Saturday, May 26, 2012

Flogging Art

Paradise Sky (2012)
The list of labels (or keywords) at the end of this post should tell you a little about the complexity of this topic. Sure, those of you still making art the traditional way (by hand, in meat-space) still have your traditional markets: art fairs, galleries, solo shows, etc. The rest of us, who, like me, have taken to the computer like a duck to water (how does a duck take to water? Is it really that natural? How would a duck take to water without mom around?), are having a different sort of experience.

This has all led me to the question: what is art anyway? Is it something we hang on the wall and perhaps forget about a lot of the time? Is it something we like on our (ooops!) CD covers? Is it just for decorating the desktop?

Once upon a time we all knew what art was: that stuff made out of canvas and oil paint hanging in a gallery. This is no longer the case. Now art is everywhere on everything. And with the tons of free art programs out there, anyone can make art. And I'm all for that.

My dilemma is how to make money flogging my art.

Once upon a time, there were originals. They were lithographs on stone or drawings on paper or a water color or oil painting that you could reproduce as a printed copy. That kind of art was not very expensive because it was easy to produce. You could make a lot of those and the fees reflected that. Art gets it's value from rarity. There is only one Mona Lisa and they ain't makin' any more.

Art also gets value from history. Old art is generally more valuable than new art. Mostly because no one knows what new art is really worth. It is, basically, worth what someone will pay for it. This is how old art gets it value. Over time a work becomes increasingly popular and so we have the old supply and demand law kicking in.

Art gets some value from art critics. Some. Friends ask me how to determine what is good art. I say, "If you like it, it's good art." Sure, a ton of "good art" gets bought and put into storage as an investment. But that's not how most artists make a living. In fact, most of that "good art" was made by dead artists.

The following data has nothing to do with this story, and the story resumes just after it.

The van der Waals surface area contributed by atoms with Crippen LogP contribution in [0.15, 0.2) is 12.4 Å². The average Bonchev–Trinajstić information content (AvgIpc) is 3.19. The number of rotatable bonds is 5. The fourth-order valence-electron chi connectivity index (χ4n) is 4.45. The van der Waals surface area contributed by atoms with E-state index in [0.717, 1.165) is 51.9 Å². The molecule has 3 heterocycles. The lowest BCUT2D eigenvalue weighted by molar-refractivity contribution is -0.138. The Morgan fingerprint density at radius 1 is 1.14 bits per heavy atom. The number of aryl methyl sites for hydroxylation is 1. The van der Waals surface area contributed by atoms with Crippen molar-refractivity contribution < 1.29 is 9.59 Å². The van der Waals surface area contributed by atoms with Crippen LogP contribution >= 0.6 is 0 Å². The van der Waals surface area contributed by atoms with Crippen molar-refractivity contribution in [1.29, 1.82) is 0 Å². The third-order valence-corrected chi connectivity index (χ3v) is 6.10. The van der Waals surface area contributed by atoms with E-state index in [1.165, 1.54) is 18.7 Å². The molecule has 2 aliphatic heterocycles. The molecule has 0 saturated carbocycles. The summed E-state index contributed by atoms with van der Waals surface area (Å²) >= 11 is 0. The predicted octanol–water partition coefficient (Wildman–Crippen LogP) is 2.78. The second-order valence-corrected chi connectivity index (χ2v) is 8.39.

Yellow Stones (2011)
When I make art, technically I don't have an original because I create on the computer. This means I have a file which can be endlessly copied without loss of quality and from which I can make an unlimited number of prints - also without loss of quality (depending, of course, on the output device).  Since value depends on originality, a lot of buyers have questions about rarity. Who wants to buy something you think is one of a kind and find a millions of them in Target?

One solution is to limit production and never sell or give away the original file. It would be nice to have just the one file, however, this is why backing up was invented. Also, as an artist, it is nearly impossible to keep just one version of a work a art when you discover that you can make endless non-destructible variations.

I can limit physical reproductions. No one makes prints or derivatives (versions) from my files unless I say they can. And I can limit the kind of reproductions they make. Although, technically, since you can't (yet) really display the original file, each reproduction is an original. Hence the title: multiple original. So, what I'm really doing is limiting the number of original prints. (Prints - not reproductions.)

So, here's the real issue: if anyone anywhere can view my art online how do I charge for it?

Digital Blasphemy has found a few ways. He chooses licensing. Licensing let's third parties sell art by giving the artist a percentage of the sale. Since the licensor bears most of the cost, they take most of the money. Typical licensing fees are about 10%, often less. Simple math: if I want to pay my mortgage with 10% fees, I have to sell about 400 pieces of art. Or the licensor has to.

This works really well for Digital Blasphemy because he's a high volume producer, kind of like Thomas Kinkade. He has a lot of outlets and he's been at it for a long time. He's also not bothered by how or where you use art. He even gives it away for free; a part of the new internet marketing model.

Which brings up marketing which still works traditionally and always will. As Kickstarter participants have discovered, you have to have a crowd for crowd fund sourcing to work. One way or another - on the web, at parties, on the news, through word of mouth - you have to get fans for you work. People interested in owning your work. Which is why artists are plentiful but rich artists are few.

Art is a solitary endeavor and tends to appeal to those who enjoy spending a lot of time alone. Which means most artists are introverts and tend to not engage in large quantities of group time. Although, artists can be happily sociable - see Whistler, Renoir, Rubens, Goethe, Oscar Wilde, etc. This is not the rule.

Which brings me back to how to flog my art. I have posted art on a few licensing sites. I haven't marketed those sites much. And, harshly, I don't care. What I really care about is being able to make art. Tangentially, it's nice to be able to show it, to have others look at and like it, and sometimes make a sale.

Few of my circle are interested in owning original art. Most are happy with posters or nothing. Many are totally satisfied with snapshots taken on family vacations. Where does the art go? It goes on packaging. Mostly. It goes into ads, on tee shirts, bed linens, web sites. It's disposable. As in, not long lived. Even my son has free desktops that change daily.

So, I'll go on making art and wondering what it is really - more than a concept or idea; more than execution; something between dialogue and a kiss; a conglomeration of color and form. Perhaps some day, somewhere in there will be something I can (ahem) monetize.
Bomb Shelter (2010)

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